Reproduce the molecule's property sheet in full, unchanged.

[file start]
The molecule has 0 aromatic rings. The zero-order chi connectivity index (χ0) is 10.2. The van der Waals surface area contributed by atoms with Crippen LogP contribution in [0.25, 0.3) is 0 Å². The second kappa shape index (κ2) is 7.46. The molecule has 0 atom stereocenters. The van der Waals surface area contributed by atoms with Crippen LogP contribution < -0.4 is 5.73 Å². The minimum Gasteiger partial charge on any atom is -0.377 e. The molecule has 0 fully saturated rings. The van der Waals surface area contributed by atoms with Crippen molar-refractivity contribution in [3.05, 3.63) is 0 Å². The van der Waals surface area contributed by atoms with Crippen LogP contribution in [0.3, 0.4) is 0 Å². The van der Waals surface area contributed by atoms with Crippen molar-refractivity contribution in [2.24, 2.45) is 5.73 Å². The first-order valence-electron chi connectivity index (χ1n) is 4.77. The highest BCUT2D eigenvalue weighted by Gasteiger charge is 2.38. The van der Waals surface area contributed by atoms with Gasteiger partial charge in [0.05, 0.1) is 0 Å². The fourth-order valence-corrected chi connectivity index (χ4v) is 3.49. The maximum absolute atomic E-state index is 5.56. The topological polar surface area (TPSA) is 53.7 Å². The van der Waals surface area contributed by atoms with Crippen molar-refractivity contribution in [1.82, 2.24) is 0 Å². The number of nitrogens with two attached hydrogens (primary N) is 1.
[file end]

The molecule has 0 aromatic rings. The zero-order chi connectivity index (χ0) is 10.2. The van der Waals surface area contributed by atoms with Crippen LogP contribution in [0.25, 0.3) is 0 Å². The second kappa shape index (κ2) is 7.46. The molecule has 0 atom stereocenters. The van der Waals surface area contributed by atoms with Crippen LogP contribution < -0.4 is 5.73 Å². The minimum Gasteiger partial charge on any atom is -0.377 e. The molecule has 0 fully saturated rings. The van der Waals surface area contributed by atoms with Crippen molar-refractivity contribution in [3.05, 3.63) is 0 Å². The van der Waals surface area contributed by atoms with Crippen LogP contribution in [0.3, 0.4) is 0 Å². The van der Waals surface area contributed by atoms with Crippen molar-refractivity contribution in [2.24, 2.45) is 5.73 Å². The first-order valence-electron chi connectivity index (χ1n) is 4.77. The highest BCUT2D eigenvalue weighted by Gasteiger charge is 2.38. The van der Waals surface area contributed by atoms with Gasteiger partial charge in [0.05, 0.1) is 0 Å². The fourth-order valence-corrected chi connectivity index (χ4v) is 3.49. The maximum absolute atomic E-state index is 5.56. The topological polar surface area (TPSA) is 53.7 Å². The van der Waals surface area contributed by atoms with Crippen molar-refractivity contribution in [1.82, 2.24) is 0 Å². The number of nitrogens with two attached hydrogens (primary N) is 1.